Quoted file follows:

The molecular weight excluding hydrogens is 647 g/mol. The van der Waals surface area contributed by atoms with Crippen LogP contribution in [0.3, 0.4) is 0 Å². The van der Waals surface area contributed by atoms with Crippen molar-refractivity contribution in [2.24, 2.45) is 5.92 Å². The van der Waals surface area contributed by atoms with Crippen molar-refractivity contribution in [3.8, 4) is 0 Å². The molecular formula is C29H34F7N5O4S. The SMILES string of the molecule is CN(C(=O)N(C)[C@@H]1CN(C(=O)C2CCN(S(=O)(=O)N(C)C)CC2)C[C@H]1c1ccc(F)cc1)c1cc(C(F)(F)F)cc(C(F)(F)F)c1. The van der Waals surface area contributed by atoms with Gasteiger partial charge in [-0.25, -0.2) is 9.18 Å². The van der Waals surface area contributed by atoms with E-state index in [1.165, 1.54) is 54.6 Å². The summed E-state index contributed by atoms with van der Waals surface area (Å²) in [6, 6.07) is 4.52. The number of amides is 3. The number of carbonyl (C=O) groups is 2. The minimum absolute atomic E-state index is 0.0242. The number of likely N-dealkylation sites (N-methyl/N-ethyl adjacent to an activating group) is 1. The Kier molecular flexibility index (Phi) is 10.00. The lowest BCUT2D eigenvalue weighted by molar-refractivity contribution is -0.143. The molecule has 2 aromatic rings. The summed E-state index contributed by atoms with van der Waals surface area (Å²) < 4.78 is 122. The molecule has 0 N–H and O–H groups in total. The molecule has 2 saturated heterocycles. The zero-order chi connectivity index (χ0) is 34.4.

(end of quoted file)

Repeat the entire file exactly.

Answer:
The molecular weight excluding hydrogens is 647 g/mol. The van der Waals surface area contributed by atoms with Crippen LogP contribution in [0.3, 0.4) is 0 Å². The van der Waals surface area contributed by atoms with Crippen molar-refractivity contribution in [2.24, 2.45) is 5.92 Å². The van der Waals surface area contributed by atoms with Crippen molar-refractivity contribution in [3.8, 4) is 0 Å². The molecular formula is C29H34F7N5O4S. The SMILES string of the molecule is CN(C(=O)N(C)[C@@H]1CN(C(=O)C2CCN(S(=O)(=O)N(C)C)CC2)C[C@H]1c1ccc(F)cc1)c1cc(C(F)(F)F)cc(C(F)(F)F)c1. The van der Waals surface area contributed by atoms with Gasteiger partial charge in [-0.25, -0.2) is 9.18 Å². The van der Waals surface area contributed by atoms with E-state index in [1.165, 1.54) is 54.6 Å². The summed E-state index contributed by atoms with van der Waals surface area (Å²) in [6, 6.07) is 4.52. The number of amides is 3. The number of carbonyl (C=O) groups is 2. The minimum absolute atomic E-state index is 0.0242. The number of likely N-dealkylation sites (N-methyl/N-ethyl adjacent to an activating group) is 1. The Kier molecular flexibility index (Phi) is 10.00. The lowest BCUT2D eigenvalue weighted by molar-refractivity contribution is -0.143. The molecule has 2 aromatic rings. The summed E-state index contributed by atoms with van der Waals surface area (Å²) < 4.78 is 122. The molecule has 0 N–H and O–H groups in total. The molecule has 2 saturated heterocycles. The zero-order chi connectivity index (χ0) is 34.4.